You’ll now notice that the second image has adopted the silhouette shape of the subject, and the unwanted areas of it have been hidden.
9: Click the Chain Icon Linking the Layer to its Mask to Move or Resize the Image Without Affecting the Whole Layer
Although the image now fills up the shape of the subject, it’s unlikely that it will be positioned within the shape exactly how we want it to be. To be able to transform or move the second image without applying that transformation to the whole layer (hence shifting the whole shape) we need to unlink the layer and its mask.
This is pretty simple to do. Simply click on the chain icon that links the second image layer to its layer mask, making it disappear.
You can then use Ctrl [Win] / Cmd [Mac] + T to resize or move the image as desired, hitting the Enter key when you’re happy.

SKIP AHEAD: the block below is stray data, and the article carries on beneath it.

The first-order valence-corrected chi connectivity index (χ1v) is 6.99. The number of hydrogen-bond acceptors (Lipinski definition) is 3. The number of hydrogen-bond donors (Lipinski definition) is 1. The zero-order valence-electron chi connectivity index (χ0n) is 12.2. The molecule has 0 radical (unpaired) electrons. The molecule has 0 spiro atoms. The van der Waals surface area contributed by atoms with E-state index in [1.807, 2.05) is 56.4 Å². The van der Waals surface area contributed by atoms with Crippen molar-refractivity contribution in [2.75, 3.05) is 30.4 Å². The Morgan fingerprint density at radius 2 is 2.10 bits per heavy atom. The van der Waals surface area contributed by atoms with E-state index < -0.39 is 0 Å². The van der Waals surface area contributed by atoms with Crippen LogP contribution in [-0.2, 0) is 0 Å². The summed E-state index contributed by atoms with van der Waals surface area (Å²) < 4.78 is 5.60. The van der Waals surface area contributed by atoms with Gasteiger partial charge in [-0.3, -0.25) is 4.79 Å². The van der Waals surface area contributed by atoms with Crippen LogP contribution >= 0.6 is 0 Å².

10: Duplicate the Cut-Out Subject Layer and Drag it Above All the Layers to be at the Top
We’re now going to duplicate the cut-out subject layer, by right-clicking on it and choosing Duplicate Layer from the list that comes up.
Then click on the duplicated version and drag it to the top of the layers in the Layers Window.
11: Set the Blend Mode of the Top Subject Layer to Screen
Still working within the Layers Window, we’re going to choose the blend mode dropdown menu from the top of the window and set it to be Screen. Make sure you’re clicked on the top subject layer whilst doing this.
You’ll now see that you’ve got some sort of double exposure effect going on!